(See also Definition of Dermatitis Definition of Dermatitis The meaning of the word "dermatitis" is inflammation of the skin. However, in clinical dermatology, dermatitis is used to describe a variety of different skin conditions that share the same... read more .)
Many patients with nummular dermatitis are atopic. In these cases, nummular dermatitis is simply a localized manifestation of atopic dermatitis Atopic Dermatitis (Eczema) Atopic dermatitis is a chronic relapsing inflammatory skin disorder with a complex pathogenesis involving genetic susceptibility, immunologic and epidermal barrier dysfunction, and environmental... read more (nummular atopic dermatitis). Patients with atopic dermatitis can have nummular plaques side-by-side with other, more common manifestations of atopic dermatitis. However, some patients with nummular dermatitis do not have atopy. In these patients, the etiology is unclear.
Bacterial colonization or allergic contact reactions (1 General reference Nummular dermatitis is inflammation of the skin characterized by coin-shaped or discoid eczematous lesions. Diagnosis is clinical. Treatment may include topical corticosteroids and phototherapy... read more ), either at the site of the lesions or elsewhere (autoeczematization or id reaction, dermatitis at sites remote from the site of the initial inflammatory problem or infection) are possible causes.
Nummular dermatitis is most common among middle-aged and older patients.
1. Bonamonte D, Foti C, Vestita M, et al: Nummular eczema and contact allergy: A retrospective study. Dermatitis 23(4):153–157, 2012. doi: 10.1097/DER.0b013e318260d5a0
Symptoms and Signs of Nummular Dermatitis
Plaques and patches of nummular dermatitis are erythematous and scaly, typically intensely pruritic, and are coin-shaped and well-demarcated but not sharply. They can number from 1 to about 50 and tend to be from 2 to 10 cm in diameter. They are often more prominent on the extensor aspects of the extremities and on the buttocks but also appear on the trunk.
Diagnosis of Nummular Dermatitis
Diagnosis of nummular dermatitis is clinical and based on the characteristic appearance and distribution of the skin lesions. Patients should be evaluated for atopy.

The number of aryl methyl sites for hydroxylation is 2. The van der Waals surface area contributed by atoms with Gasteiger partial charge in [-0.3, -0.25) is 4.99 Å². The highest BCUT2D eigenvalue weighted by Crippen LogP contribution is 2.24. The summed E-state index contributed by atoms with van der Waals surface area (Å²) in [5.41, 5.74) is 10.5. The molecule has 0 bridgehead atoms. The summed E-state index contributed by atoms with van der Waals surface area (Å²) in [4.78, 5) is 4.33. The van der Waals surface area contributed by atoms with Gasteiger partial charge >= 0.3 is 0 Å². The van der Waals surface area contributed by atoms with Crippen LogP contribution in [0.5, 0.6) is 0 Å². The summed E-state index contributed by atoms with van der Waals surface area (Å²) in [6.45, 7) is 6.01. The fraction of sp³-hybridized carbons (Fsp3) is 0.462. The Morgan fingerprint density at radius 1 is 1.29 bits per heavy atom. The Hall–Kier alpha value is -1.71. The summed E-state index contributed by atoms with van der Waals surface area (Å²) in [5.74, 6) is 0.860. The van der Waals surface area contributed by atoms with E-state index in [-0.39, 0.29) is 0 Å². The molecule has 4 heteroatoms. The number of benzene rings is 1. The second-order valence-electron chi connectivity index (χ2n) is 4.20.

In nonatopic patients, allergic contact dermatitis should be considered, and patch testing may be helpful.
Differential diagnoses include
Psoriasis Psoriasis Psoriasis is an inflammatory disease that manifests most commonly as well-circumscribed, erythematous papules and plaques covered with silvery scales. Multiple factors contribute, including... read more : Psoriatic plaques are typically more sharply demarcated.
Tinea Overview of Dermatophytoses Dermatophytoses are fungal infections of keratin in the skin and nails (nail infection is called tinea unguium or onychomycosis). Symptoms and signs vary by site of infection. Diagnosis is by... read more : Tinea typically first manifests with annular plaques with advancing scale and central clearing over time.
Treatment of Nummular Dermatitis
Supportive care, including counseling
Corticosteroids (most often topical)
Treatment of nummular dermatitis is similar to that of atopic dermatitis Treatment Atopic dermatitis is a chronic relapsing inflammatory skin disorder with a complex pathogenesis involving genetic susceptibility, immunologic and epidermal barrier dysfunction, and environmental... read more and includes counseling, antipruritics, corticosteroids, and sometimes phototherapy (particularly narrowband ultraviolet B).
Dupilumab, topical calcineurin inhibitors (tacrolimus and pimecrolimus), and/or crisaborole should be considered for nummular atopic dermatitis.
Rarely, systemic immunosuppressants are required.
Nummular dermatitis is often a manifestation of atopic dermatitis; in nonatopic patients, the etiology of nummular dermatitis is unknown.
Patients present with single or multiple pruritic coin-shaped, well-demarcated, erythematous scaly patches or plaques.
Diagnosis is clinical; skin infections and psoriasis must be excluded.
Treatment includes topical corticosteroids and phototherapy; systemic immunosuppressants are rarely needed.